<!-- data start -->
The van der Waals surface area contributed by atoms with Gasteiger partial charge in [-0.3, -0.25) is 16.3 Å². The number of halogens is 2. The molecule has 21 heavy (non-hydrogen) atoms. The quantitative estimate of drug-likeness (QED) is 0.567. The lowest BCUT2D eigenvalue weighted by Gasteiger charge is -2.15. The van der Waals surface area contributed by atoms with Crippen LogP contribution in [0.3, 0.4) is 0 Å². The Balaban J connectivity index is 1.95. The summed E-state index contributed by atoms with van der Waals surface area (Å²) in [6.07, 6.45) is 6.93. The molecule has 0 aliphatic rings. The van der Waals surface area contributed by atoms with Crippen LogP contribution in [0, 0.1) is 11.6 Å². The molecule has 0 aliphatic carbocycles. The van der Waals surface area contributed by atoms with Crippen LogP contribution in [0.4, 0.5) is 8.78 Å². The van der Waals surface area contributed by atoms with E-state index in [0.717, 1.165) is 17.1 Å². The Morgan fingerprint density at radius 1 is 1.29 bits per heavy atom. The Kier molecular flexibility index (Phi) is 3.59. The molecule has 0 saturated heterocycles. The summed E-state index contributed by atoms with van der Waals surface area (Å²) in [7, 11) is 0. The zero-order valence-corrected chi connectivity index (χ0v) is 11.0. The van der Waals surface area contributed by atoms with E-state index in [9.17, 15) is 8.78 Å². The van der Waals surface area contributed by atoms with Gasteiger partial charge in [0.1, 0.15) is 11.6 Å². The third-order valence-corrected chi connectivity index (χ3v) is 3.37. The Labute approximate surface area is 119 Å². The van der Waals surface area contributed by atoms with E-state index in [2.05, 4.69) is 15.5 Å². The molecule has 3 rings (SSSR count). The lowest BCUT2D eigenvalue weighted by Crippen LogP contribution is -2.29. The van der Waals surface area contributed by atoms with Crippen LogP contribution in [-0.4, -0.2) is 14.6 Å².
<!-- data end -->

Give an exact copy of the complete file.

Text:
The van der Waals surface area contributed by atoms with Gasteiger partial charge in [-0.3, -0.25) is 16.3 Å². The number of halogens is 2. The molecule has 21 heavy (non-hydrogen) atoms. The quantitative estimate of drug-likeness (QED) is 0.567. The lowest BCUT2D eigenvalue weighted by Gasteiger charge is -2.15. The van der Waals surface area contributed by atoms with Crippen LogP contribution in [0.3, 0.4) is 0 Å². The Balaban J connectivity index is 1.95. The summed E-state index contributed by atoms with van der Waals surface area (Å²) in [6.07, 6.45) is 6.93. The molecule has 0 aliphatic rings. The van der Waals surface area contributed by atoms with Crippen LogP contribution in [0, 0.1) is 11.6 Å². The molecule has 0 aliphatic carbocycles. The van der Waals surface area contributed by atoms with Crippen LogP contribution in [0.4, 0.5) is 8.78 Å². The van der Waals surface area contributed by atoms with E-state index in [0.717, 1.165) is 17.1 Å². The Morgan fingerprint density at radius 1 is 1.29 bits per heavy atom. The Kier molecular flexibility index (Phi) is 3.59. The molecule has 0 saturated heterocycles. The summed E-state index contributed by atoms with van der Waals surface area (Å²) in [7, 11) is 0. The zero-order valence-corrected chi connectivity index (χ0v) is 11.0. The van der Waals surface area contributed by atoms with E-state index in [9.17, 15) is 8.78 Å². The van der Waals surface area contributed by atoms with Gasteiger partial charge in [0.1, 0.15) is 11.6 Å². The third-order valence-corrected chi connectivity index (χ3v) is 3.37. The Labute approximate surface area is 119 Å². The van der Waals surface area contributed by atoms with E-state index in [2.05, 4.69) is 15.5 Å². The molecule has 3 rings (SSSR count). The lowest BCUT2D eigenvalue weighted by Crippen LogP contribution is -2.29. The van der Waals surface area contributed by atoms with Crippen LogP contribution in [-0.4, -0.2) is 14.6 Å².